Most complex traits (diseases, molecular phenotypes) are under the control of both genetic and environmental factors through the interface of epigenetics. Although current techniques already allow high-throughput epigenetic profiling at the genome scale, our understanding of genetic and environmental influences on epigenetic regulation remains limited. With proper study design and analytical approaches, twin studies can help with the identification of novel epigenetic marks and the linking of these with environmental exposures including early-life experiences for measuring their impact on epigenetic control over gene activity, using classical twin models, linkage analysis, case co-twin design, etc. It is highly expected that the valuable sample of twins is going to make new contributions in unravelling and understanding the epigenetic basis of the development of human complex diseases and traits.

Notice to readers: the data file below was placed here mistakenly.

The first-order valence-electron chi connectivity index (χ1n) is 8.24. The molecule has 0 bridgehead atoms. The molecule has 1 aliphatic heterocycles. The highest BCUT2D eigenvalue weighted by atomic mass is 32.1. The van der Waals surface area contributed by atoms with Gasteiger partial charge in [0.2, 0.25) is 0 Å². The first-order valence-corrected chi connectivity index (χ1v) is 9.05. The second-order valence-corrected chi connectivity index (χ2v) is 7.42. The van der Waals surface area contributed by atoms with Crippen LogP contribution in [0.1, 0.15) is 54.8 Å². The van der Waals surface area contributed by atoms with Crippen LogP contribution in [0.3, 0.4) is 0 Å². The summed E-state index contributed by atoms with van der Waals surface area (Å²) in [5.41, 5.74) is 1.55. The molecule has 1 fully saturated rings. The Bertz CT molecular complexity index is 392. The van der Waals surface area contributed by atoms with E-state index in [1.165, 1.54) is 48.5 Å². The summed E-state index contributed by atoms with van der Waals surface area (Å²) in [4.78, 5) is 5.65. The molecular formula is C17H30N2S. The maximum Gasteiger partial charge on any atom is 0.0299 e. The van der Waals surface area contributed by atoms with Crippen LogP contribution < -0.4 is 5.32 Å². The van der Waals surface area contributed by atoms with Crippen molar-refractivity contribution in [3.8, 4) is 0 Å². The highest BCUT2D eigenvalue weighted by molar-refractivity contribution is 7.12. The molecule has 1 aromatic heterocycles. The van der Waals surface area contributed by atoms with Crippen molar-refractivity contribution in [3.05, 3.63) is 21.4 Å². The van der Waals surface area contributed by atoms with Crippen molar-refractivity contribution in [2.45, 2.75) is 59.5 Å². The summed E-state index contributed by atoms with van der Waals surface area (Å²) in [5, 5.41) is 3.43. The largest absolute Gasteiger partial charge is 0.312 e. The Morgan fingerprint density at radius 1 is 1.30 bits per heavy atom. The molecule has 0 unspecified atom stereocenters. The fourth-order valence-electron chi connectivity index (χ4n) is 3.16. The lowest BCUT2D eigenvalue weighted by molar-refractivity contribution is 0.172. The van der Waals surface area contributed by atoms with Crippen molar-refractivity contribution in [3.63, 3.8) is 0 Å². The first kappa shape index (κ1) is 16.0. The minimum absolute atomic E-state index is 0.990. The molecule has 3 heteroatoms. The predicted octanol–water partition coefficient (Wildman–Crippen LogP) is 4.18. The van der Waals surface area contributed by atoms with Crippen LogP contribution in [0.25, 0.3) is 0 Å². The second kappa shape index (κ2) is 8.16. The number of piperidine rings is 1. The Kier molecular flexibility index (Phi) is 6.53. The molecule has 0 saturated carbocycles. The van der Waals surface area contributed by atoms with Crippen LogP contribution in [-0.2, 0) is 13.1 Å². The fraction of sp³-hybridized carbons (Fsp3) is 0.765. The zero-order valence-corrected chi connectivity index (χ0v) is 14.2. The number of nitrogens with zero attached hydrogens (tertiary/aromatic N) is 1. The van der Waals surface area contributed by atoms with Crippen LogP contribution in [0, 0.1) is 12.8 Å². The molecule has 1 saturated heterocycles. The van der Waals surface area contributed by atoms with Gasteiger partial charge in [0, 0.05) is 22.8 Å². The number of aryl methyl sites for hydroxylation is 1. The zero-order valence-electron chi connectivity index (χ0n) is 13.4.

The authors thank Prof. Torben Kruse and Mads Thomassen at Odense University Hospital for useful discussions.
This work was supported jointly by the European Foundation for the Study of Diabetes (EFSD) 2013 Programme for Collaborative Research between China and Europe; the Medical and Natural Sciences Research Grant of the Novo Nordisk Foundation project no. 7493; the Integrated research on DEvelopmental determinants of Aging and Longevity (IDEAL), an EU's FP7 project no. 259679.
The authors declare no competing financial interests.